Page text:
5 Leadership Myths, true or false?

5 Leadership Myths, true or false?

When you entered your first leadership role, you will probably be bombarded with thousands of advises from your new colleagues and seniors (in terms of seniority and working period). When you become a leader, you can even have your own ideas on how to lead based on your boss’s observation or listen to others.

Although some of the advice you receive may be solid, you should not necessarily believe everything you hear about leading a team (although they come from the people who work there for quite a period of time). Business leaders discussed some common myths about the management of employees they considered false.

Myth 1: Leaders should know everything and have all the answers
This persistent myth often plagues and intimidates rising leaders. They mistakenly believe that because they are managing a team, everyone will be relying on them for the answers to any problems that arise. Leaders do not need to have all the answers – and, in fact, they should not.

We have always been concerned about leaders who make many statements, but ask few questions from their team. A leader must allow the experience of other team members to come up with questions, challenges and solutions. If you lead a silo, the organization will be doomed to failure.

A related problem at the opposite end of the spectrum is a leader who believes he or she has the right answers simply by being the leader. Leaders for the first time need to be humble and conquer their own pride when it comes to making decisions.

Myth 2: A Leader should be a male
Much research has been done on leadership and gender, and whether a male or female leader will do a better job. While it is true that men and women can take slightly different approaches and value different traits as leaders, there is absolutely no evidence to show that one gender is more effective at leading than at another.

People are inspired and grow with leaders regardless of their gender, the most important thing is to stimulate their enthusiasm and desire to grow, and be a part of the project. Men and women are very capable of providing clear communication of goals and challenges.

The key is to define how the project should be developed and how each person can grow with him/her on a professional and personal level, being clear and detailed where, where and when we expect things to define all the roles of team players.

Myth 3: To lead a global team is impossible to do
In an increasingly global business environment, more and more companies are working with international staff and business partners. It may seem that differences in languages, cultures and time zones can be insurmountable obstacles to building a cohesive and unified team, while the situation presents challenges, it is far from impossible to motivate, inspire and lead a global company.

Apart from finding a common language for the group, the most important thing you can do is build a strong culture and a training program that crosses borders. From the front line to the CEO, we all go through the same learning and development program, establish the identity, who we are, what we stand for, what we expect. Whether we are in North Pole or the United States, we are learning from the same playbook.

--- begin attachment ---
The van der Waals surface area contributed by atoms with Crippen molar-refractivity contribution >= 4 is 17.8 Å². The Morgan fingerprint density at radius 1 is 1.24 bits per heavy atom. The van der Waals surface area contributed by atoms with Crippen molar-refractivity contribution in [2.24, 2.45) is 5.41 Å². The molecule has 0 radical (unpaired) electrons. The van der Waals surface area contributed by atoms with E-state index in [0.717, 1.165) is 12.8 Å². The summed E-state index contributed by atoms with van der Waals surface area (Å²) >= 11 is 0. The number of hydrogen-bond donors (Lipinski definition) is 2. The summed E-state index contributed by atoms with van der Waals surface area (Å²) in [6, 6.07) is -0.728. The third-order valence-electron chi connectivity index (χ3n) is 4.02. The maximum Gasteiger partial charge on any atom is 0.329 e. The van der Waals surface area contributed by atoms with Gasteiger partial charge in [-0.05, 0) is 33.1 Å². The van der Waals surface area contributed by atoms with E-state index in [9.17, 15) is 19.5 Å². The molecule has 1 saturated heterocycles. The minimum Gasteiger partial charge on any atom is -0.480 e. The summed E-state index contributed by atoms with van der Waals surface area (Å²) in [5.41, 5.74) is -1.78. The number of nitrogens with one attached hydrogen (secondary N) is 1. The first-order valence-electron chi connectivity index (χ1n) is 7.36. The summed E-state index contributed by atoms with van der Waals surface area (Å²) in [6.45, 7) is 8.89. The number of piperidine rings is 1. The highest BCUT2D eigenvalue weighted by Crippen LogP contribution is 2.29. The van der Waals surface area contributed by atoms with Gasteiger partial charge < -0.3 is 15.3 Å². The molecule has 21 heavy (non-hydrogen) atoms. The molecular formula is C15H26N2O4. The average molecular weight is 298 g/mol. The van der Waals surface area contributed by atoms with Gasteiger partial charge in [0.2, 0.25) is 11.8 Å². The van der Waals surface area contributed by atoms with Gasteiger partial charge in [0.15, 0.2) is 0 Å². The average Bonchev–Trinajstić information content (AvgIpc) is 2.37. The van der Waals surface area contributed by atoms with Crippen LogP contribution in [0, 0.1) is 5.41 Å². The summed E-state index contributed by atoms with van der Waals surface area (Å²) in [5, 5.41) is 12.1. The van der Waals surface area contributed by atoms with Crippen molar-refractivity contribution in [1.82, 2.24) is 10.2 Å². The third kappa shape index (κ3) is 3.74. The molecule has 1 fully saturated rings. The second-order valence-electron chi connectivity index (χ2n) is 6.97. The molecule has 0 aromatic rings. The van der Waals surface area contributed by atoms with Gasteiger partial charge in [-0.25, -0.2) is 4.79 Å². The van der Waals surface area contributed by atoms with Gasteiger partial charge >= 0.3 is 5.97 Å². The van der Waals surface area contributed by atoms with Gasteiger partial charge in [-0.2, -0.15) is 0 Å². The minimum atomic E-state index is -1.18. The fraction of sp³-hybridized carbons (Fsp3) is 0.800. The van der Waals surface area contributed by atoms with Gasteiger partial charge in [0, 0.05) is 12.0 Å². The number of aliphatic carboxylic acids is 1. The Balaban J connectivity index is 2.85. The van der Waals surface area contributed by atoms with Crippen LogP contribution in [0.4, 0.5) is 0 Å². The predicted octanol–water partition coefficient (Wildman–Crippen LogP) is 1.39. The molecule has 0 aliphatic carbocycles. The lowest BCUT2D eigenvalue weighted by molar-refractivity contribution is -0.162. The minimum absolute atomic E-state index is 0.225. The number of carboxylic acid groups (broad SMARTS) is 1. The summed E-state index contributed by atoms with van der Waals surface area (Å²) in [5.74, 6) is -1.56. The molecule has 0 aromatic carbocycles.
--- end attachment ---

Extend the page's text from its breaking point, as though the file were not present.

It is crucial to be “in the field” listening to your employees. While it may not be possible to physically visit each of the geographically dispersed team members on a regular basis, you should continually touch the base with them to make sure your culture is taking hold

Myth 4: Leaders need to “get their hands dirty”
It is important for leaders to understand the daily tasks and projects they are assigning to their team. There is a clear difference between leading and doing – and if you are spending all your time immersing yourself in the tasks of your team, you could undermine your own success as a leader.

Young leaders believe their willingness to “get their hands dirty” is key to gaining the respect of those they lead. But unless you’re the best person on your team at all, your work [your job] means that your team is less productive than it could be. This will ultimately fuel the frustration and resentment in your team by giving up your responsibility to ‘do’ while avoiding your responsibility to ‘lead’. ”

This mentality is often derived from the previous experience of a new manager. People are commonly promoted to leadership positions because they are effective in doing certain tasks, and this, in turn, makes them think that they need to do those things even better as a leader. As a result, they continue to focus on “doing” and undermining their ability to achieve success as a leader, doing it is tactical; Leadership is strategic and you need both to build successful teams and organizations.

Myth 5: To hire a self-starters and let go the reins
On the other side of the previous myth, leaders cannot be completely hands free, either. It’s good to have independent, motivated employees who do not need a steady address, but you do not want to be a trustee

You still have to lead your team in the trenches, remember that you are part of a team. You all share a common goal and you have to work together to achieve it.

To emphasize the importance of finding a balance between micromanage and hands-free leadership, people often leave a job because they do not like management, not the company: If you have a high turnover, you are likely to problem.